According to a report published in the January issue of Transplantation, in the light of new information on facial transplantation—including the psychological and ethical aspects of the controversial procedure—a Working Party of the Royal College of Surgeons of England is endorsing moving cautiously in performing face transplants.
In its initial report in 2003, the Working Party concluded that facial transplantation should not be attempted until further research was done to define the risks. The new report cites several new developments since then—most significantly, the encouraging results of a partial face transplant procedure performed by a French surgical team. The panel also notes progress in experimental studies of facial transplantation and more follow-up information on patients undergoing hand transplantation and other types of “composite” transplant procedures.
The past few years have also seen “a deepening understanding of the potential psychological problems of facial transplantation as well as a very considerable debate on the ethical aspects of the procedure.” The new report states, “The working party now accepts its inevitability but endorses the urgency of establishing sound ethical principles” for performing face transplants.
As in 2003, the technical skill to perform face transplantation is not at issue. Rather, the obstacle is the high risk that the recipient’s immune system will reject the transplanted tissues. Recipients require lifelong immunosuppressive drug treatment to prevent rejection. Updated experience with hand transplants, as well as the French face transplant recipient, suggests that close monitoring and treatment adjustments can head off problems with acute rejection. However, the risks of chronic (long-term) rejection remains unknown.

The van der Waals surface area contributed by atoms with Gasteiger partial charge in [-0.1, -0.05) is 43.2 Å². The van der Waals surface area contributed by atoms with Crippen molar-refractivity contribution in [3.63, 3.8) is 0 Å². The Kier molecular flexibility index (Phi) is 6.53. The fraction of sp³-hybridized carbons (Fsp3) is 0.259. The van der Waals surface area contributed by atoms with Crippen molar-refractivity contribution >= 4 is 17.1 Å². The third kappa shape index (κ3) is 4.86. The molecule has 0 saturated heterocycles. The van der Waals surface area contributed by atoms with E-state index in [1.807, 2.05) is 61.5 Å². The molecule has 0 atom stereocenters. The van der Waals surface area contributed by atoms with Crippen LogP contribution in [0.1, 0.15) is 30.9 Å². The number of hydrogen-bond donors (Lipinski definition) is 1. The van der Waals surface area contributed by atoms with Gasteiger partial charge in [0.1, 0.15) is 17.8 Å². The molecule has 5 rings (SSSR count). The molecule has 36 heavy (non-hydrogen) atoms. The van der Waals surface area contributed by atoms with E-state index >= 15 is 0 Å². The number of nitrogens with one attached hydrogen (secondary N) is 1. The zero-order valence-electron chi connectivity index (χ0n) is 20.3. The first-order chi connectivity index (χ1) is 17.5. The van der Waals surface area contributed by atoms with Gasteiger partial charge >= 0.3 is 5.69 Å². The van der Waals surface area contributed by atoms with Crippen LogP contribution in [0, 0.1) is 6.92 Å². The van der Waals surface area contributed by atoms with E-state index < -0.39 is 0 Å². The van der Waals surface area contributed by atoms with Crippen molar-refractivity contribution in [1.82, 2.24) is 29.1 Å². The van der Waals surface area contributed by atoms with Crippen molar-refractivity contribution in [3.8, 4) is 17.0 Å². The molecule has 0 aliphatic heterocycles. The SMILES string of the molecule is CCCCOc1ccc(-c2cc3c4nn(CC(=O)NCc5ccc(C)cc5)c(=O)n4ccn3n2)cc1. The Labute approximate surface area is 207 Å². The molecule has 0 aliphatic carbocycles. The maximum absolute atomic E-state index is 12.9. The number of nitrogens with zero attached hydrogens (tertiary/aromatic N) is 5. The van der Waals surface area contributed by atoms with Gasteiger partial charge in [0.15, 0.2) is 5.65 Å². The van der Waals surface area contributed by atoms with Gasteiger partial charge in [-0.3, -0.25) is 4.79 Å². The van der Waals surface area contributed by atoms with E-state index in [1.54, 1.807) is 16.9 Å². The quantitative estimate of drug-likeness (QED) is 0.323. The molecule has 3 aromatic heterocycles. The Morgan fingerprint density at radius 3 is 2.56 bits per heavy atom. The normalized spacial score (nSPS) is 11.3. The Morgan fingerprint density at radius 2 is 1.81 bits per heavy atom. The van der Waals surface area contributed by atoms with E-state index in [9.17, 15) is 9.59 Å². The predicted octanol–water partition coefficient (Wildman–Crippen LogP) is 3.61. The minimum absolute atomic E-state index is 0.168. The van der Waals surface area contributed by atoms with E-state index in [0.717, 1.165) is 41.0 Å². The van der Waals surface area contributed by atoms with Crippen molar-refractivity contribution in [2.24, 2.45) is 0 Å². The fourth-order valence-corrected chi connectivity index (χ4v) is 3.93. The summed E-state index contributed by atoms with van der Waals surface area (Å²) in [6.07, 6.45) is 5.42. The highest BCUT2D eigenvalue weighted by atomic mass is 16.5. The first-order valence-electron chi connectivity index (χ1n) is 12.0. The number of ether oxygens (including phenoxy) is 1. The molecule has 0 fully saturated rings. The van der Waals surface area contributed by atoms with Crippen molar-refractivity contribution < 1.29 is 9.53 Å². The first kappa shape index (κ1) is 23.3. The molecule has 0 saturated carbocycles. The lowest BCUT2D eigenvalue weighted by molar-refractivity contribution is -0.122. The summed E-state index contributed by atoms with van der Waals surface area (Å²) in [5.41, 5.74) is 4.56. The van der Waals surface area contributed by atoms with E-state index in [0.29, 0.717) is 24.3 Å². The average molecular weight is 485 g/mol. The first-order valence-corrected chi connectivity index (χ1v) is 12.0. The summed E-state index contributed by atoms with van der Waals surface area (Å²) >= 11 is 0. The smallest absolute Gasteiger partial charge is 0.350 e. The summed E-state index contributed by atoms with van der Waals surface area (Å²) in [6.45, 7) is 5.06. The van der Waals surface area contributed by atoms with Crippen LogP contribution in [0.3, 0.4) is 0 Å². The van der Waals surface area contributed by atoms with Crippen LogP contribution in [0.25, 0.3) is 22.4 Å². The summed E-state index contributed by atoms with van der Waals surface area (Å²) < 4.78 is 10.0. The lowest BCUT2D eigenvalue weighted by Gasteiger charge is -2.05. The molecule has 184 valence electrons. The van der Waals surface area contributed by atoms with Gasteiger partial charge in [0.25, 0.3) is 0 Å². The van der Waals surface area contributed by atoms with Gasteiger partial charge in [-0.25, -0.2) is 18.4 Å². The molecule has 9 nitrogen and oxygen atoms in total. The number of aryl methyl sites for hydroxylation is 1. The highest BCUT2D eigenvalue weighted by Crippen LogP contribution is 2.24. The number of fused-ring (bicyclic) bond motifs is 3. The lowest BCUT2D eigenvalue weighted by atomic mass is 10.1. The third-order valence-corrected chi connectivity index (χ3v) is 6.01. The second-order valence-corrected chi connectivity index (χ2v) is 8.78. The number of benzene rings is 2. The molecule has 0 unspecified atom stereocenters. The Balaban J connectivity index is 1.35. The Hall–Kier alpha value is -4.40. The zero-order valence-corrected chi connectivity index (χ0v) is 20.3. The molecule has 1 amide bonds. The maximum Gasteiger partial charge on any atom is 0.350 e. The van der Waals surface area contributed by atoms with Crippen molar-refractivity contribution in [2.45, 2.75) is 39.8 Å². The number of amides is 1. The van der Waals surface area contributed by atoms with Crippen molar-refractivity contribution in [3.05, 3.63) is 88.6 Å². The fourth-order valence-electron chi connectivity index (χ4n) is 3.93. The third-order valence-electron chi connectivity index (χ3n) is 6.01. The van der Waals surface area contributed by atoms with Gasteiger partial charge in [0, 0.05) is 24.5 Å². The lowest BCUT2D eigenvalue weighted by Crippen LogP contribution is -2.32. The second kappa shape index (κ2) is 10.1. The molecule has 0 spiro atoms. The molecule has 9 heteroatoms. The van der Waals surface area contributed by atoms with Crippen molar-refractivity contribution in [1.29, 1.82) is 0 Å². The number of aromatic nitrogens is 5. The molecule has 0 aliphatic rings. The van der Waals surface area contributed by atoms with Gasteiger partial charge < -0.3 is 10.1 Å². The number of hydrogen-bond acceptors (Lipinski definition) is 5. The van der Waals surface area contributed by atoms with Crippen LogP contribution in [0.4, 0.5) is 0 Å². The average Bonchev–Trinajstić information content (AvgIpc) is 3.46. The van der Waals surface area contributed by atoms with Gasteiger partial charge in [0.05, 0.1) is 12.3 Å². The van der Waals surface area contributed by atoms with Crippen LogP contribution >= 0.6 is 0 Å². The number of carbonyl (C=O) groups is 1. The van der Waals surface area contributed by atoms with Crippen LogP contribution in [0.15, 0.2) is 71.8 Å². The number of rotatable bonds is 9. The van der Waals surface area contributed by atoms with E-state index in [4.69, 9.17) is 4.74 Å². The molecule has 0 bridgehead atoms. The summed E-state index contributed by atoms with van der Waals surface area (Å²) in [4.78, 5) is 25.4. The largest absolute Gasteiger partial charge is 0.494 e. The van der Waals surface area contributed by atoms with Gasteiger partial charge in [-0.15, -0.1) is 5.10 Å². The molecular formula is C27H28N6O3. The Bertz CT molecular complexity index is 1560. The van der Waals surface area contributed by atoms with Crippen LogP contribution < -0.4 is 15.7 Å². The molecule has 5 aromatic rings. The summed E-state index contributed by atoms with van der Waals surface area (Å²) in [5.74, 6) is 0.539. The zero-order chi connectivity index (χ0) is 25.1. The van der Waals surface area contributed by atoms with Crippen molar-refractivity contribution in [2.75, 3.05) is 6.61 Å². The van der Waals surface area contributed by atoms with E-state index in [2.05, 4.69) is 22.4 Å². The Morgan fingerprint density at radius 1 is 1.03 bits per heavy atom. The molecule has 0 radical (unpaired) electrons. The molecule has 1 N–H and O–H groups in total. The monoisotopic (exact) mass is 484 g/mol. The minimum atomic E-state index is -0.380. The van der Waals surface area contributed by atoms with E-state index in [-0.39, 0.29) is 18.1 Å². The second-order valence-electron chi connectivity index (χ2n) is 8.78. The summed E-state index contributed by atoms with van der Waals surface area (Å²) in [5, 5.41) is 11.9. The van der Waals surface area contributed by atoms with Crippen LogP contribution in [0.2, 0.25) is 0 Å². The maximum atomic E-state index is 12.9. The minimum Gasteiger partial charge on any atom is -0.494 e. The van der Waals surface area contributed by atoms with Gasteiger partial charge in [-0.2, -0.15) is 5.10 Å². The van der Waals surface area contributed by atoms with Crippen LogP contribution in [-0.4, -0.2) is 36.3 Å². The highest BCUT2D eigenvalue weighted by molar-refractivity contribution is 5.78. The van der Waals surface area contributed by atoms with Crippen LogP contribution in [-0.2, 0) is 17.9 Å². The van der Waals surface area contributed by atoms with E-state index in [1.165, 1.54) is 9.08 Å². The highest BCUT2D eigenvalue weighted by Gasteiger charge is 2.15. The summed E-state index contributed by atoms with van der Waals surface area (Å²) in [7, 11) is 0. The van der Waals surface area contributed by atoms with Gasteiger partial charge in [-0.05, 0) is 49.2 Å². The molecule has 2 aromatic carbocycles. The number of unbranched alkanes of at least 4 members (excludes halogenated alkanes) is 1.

The report cites the many psychological issues that face transplant recipients must confront, including unrealistic expectations, the risk of devastating transplant failure, and the reactions of others to their altered appearance. Face transplantation also entails “invasive press interest and publicity,” as demonstrated by the French case.
“We hope that the second edition of our report, including the minimal requirements we define, will allow face transplantation to progress in a rational way that protects the interests of vulnerable patients,” says Sir Peter Morris of the Royal College of Surgeons of England and the Centre for Evidence in Transplantation, London School of Hygiene and Tropical Medicine. “Face transplantation raises a number of complex medical, ethical, and psychological issues, and we encourage others both inside and particularly outside the transplant community to review and comment on our review and recommendations.”
[newswise.com, January 19, 2007]